More aerial phenomena to report, this time in Dubai during the first half of June this year. The witness managed to take three intriguing photographs which should lend themselves to some lively debate. In spite of all the activity being reported as of late, Clinton aide still mum on UFOs. We rather suspect Webb Hubbell is more interested in selling books than facilitating any kind of real disclosure. Getting to the truth of the matter is a bit of job, as demonstrated by The Westall UFO – A Teacher’s Testimony (Part 2). Sometimes the reported "facts" need to be sifted through, letting the presumptions and embellishments fall until the real story is revealed. (CM)

Mandatory Exorcism Classes Two Crows Paranormal
The Catholic Church seems to be taking its mandate to clean out its ranks very seriously. A university in Madrid has made exorcism a mandatory credit, in an effort to flush out the corruption that has dogged the Church throughout history. We suppose time will tell if such an extreme and colourful method is the best tactic in getting the cardinals budgets under control. If you want some examples of what those students at Complutense University of Madrid are learning, Listen to the Rare, Uncut Recordings of the 67 Terrifying Exorcisms of Anneliese Michel. Whether these are the sounds of genuine demonic possession or, more likely, the cries of someone in psychological anguish, we expect you will find these recordings disturbing, so use your own discretion.(CM)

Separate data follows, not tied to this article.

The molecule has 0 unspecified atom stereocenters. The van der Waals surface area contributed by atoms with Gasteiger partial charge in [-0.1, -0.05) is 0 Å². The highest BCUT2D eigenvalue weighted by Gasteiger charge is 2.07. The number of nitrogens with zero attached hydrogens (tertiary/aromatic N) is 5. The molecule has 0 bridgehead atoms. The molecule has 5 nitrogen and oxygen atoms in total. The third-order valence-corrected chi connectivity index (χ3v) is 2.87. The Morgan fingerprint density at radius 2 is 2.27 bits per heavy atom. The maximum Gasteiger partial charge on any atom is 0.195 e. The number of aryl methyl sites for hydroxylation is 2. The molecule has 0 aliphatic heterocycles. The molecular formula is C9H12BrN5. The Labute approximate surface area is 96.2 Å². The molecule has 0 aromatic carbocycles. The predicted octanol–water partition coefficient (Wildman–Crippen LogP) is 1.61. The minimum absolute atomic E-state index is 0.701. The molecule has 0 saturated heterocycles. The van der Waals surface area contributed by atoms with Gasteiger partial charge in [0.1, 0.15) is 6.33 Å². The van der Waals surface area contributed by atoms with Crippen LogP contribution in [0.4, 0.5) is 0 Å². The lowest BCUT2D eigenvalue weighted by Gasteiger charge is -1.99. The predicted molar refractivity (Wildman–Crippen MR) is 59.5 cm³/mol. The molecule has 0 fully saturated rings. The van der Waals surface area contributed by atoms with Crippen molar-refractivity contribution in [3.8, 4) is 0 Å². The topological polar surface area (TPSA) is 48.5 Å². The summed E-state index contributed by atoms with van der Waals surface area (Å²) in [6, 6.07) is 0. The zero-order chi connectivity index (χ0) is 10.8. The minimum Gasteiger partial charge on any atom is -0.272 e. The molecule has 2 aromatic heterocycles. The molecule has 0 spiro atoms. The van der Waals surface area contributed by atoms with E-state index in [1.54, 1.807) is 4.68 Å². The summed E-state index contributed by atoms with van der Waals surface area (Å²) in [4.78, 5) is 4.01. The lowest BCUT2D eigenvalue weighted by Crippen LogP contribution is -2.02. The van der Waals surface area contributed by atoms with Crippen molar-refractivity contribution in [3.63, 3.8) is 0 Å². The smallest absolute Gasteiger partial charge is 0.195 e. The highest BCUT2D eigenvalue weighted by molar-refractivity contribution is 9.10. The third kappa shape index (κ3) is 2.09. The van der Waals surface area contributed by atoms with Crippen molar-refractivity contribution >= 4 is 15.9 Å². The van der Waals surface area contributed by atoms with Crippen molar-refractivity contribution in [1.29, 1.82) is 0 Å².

July 28

Featuring a most interesting interview with Dan Aykroyd regarding his personal experiences, Xavier Ortega's glance at the MIB phenomenon will leave you looking over your shoulder. If you want to break the willy-inducing spell, here's a Witness Claiming He Was Hounded By 'Men In Black' After Seeing UFOs Fly At Hyper Speed. We don't think he was frightened enough for the experience to be legit. Sometimes though, even the most terrifying experiences, like being Chased into Hell by the Devil seem dubious to outsiders like David Weatherly. Turns out British naval commanders find no solace in sharing their scare with the public. Another sailors' tale, this time from the 1800's, draws a goose pimply parallel to a Poe novel written some 40 years before. Leading Micah Hanks to ponder if Edgar Allan Poe Was A Time Traveler. The story behind this meme is legitimately eerie. (CM)

Tiffy Thompson's interview with Edmonton-based Greg Pocha reveals this Canadian is the bravest paranormal investigators, just don't call him a ghost hunter since it's his job to discover the mundane reasons behind "hauntings". Clever tricks and presupposed outcomes can skew the best controlled experiments, leaving Aravindan Neelakandan to Decode Parapsychology and tell the difference between siddhis and simple trickery. In other news, we are saddened by the announcement that Miss Cleo, Famed 1990s Infomercial Psychic, Dies of Undiagnosed Colon Cancer at 53. Whether you believed Miss Cleo's talents were real or not, she was a talented performer with a good heart. See you on the other side Miss Cleo. (CM)